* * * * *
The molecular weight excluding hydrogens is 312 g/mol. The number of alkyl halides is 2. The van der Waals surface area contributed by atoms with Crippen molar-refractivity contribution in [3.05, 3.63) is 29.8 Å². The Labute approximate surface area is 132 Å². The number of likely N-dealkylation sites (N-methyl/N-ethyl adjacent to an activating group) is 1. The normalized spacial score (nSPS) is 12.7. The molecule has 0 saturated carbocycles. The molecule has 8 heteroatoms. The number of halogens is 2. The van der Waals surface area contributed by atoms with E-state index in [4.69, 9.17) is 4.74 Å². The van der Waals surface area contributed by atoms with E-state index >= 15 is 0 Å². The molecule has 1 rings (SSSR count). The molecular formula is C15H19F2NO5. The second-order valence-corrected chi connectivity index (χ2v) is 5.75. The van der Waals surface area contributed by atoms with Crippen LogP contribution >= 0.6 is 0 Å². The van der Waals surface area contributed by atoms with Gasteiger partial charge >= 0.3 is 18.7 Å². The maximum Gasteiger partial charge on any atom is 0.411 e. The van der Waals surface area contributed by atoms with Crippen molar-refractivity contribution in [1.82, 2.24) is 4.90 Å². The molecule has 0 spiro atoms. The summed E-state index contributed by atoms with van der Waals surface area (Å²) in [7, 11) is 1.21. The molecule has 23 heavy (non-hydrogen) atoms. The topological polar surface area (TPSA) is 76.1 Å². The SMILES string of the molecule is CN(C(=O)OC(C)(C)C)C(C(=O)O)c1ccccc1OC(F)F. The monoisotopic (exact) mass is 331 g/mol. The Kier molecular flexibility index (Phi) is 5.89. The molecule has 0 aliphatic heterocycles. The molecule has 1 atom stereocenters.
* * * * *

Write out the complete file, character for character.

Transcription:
The molecular weight excluding hydrogens is 312 g/mol. The number of alkyl halides is 2. The van der Waals surface area contributed by atoms with Crippen molar-refractivity contribution in [3.05, 3.63) is 29.8 Å². The Labute approximate surface area is 132 Å². The number of likely N-dealkylation sites (N-methyl/N-ethyl adjacent to an activating group) is 1. The normalized spacial score (nSPS) is 12.7. The molecule has 0 saturated carbocycles. The molecule has 8 heteroatoms. The number of halogens is 2. The van der Waals surface area contributed by atoms with E-state index in [4.69, 9.17) is 4.74 Å². The van der Waals surface area contributed by atoms with E-state index >= 15 is 0 Å². The molecule has 1 rings (SSSR count). The molecular formula is C15H19F2NO5. The second-order valence-corrected chi connectivity index (χ2v) is 5.75. The van der Waals surface area contributed by atoms with Crippen LogP contribution >= 0.6 is 0 Å². The van der Waals surface area contributed by atoms with Gasteiger partial charge >= 0.3 is 18.7 Å². The maximum Gasteiger partial charge on any atom is 0.411 e. The van der Waals surface area contributed by atoms with Crippen molar-refractivity contribution in [1.82, 2.24) is 4.90 Å². The molecule has 0 spiro atoms. The summed E-state index contributed by atoms with van der Waals surface area (Å²) in [7, 11) is 1.21. The molecule has 23 heavy (non-hydrogen) atoms. The topological polar surface area (TPSA) is 76.1 Å². The SMILES string of the molecule is CN(C(=O)OC(C)(C)C)C(C(=O)O)c1ccccc1OC(F)F. The monoisotopic (exact) mass is 331 g/mol. The Kier molecular flexibility index (Phi) is 5.89. The molecule has 0 aliphatic heterocycles. The molecule has 1 atom stereocenters.